Democratic legislators this week blasted the administration of Gov. Susana Martinez for a scandal unfolding in the state office that administers food stamps and other benefits. Their outrage came shortly after New Mexico officials released an interesting investigative report on allegations that state employees altered food stamp applications to meet timeliness standards, effectively denying qualifying poor people the emergency benefits they were legally entitled to.
Drafted by the Human Services Department Office of Inspector General, the report draws on interviews with department workers and analyses of case files.
If you’re like us, you have a lot of questions. We’ll try to answer them all here.
What is the Human Services Department Office of Inspector General?
That’s a two-part question. HSD is the cabinet-level state agency that manages a number of benefits programs and social services, like Medicaid and Temporary Assistance for Needy Families. Within the department, an investigative unit called the Office of Inspector General (OIG) looks into allegations of fraud and waste and other bad behavior.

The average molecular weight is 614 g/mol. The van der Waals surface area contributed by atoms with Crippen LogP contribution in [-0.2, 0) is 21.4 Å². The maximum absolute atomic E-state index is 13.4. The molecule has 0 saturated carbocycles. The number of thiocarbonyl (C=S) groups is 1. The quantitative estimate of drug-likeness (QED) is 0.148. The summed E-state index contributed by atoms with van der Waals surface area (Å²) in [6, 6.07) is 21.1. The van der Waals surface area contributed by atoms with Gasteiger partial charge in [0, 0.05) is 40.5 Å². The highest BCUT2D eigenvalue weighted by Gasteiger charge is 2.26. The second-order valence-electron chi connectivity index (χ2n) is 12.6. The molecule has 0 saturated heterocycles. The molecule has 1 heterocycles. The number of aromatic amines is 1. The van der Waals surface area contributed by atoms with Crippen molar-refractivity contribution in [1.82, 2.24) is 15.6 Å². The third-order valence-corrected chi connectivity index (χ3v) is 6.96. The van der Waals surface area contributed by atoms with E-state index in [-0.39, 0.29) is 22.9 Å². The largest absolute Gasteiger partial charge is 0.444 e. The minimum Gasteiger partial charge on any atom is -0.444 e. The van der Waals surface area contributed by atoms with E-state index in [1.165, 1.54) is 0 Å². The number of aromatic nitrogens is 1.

What exactly are they investigating?
The report released on Monday concerns the Supplemental Nutrition Assistance Program, also known as food stamps.
In April, five HSD employees publicly alleged in federal court that colleagues and bosses doctored food stamp applications to skirt a federal requirement called expedited services.
If the allegations are true, the perpetrators could be guilty of a number of federal crimes, including false statements and conspiracy.
Wait, back up for a second. What are expedited services?
Usually, HSD has 30 days to process food stamp applications. But in certain emergency scenarios, the department is required to deliver benefits within seven days.
In order to qualify for expedited services, a household must make less than $150 in gross monthly income and have less than $100 in assets, or their combined income and assets must be less than their rent, mortgage and utilities. Allegations say HSD employees inflated assets to disqualify households from emergency benefits.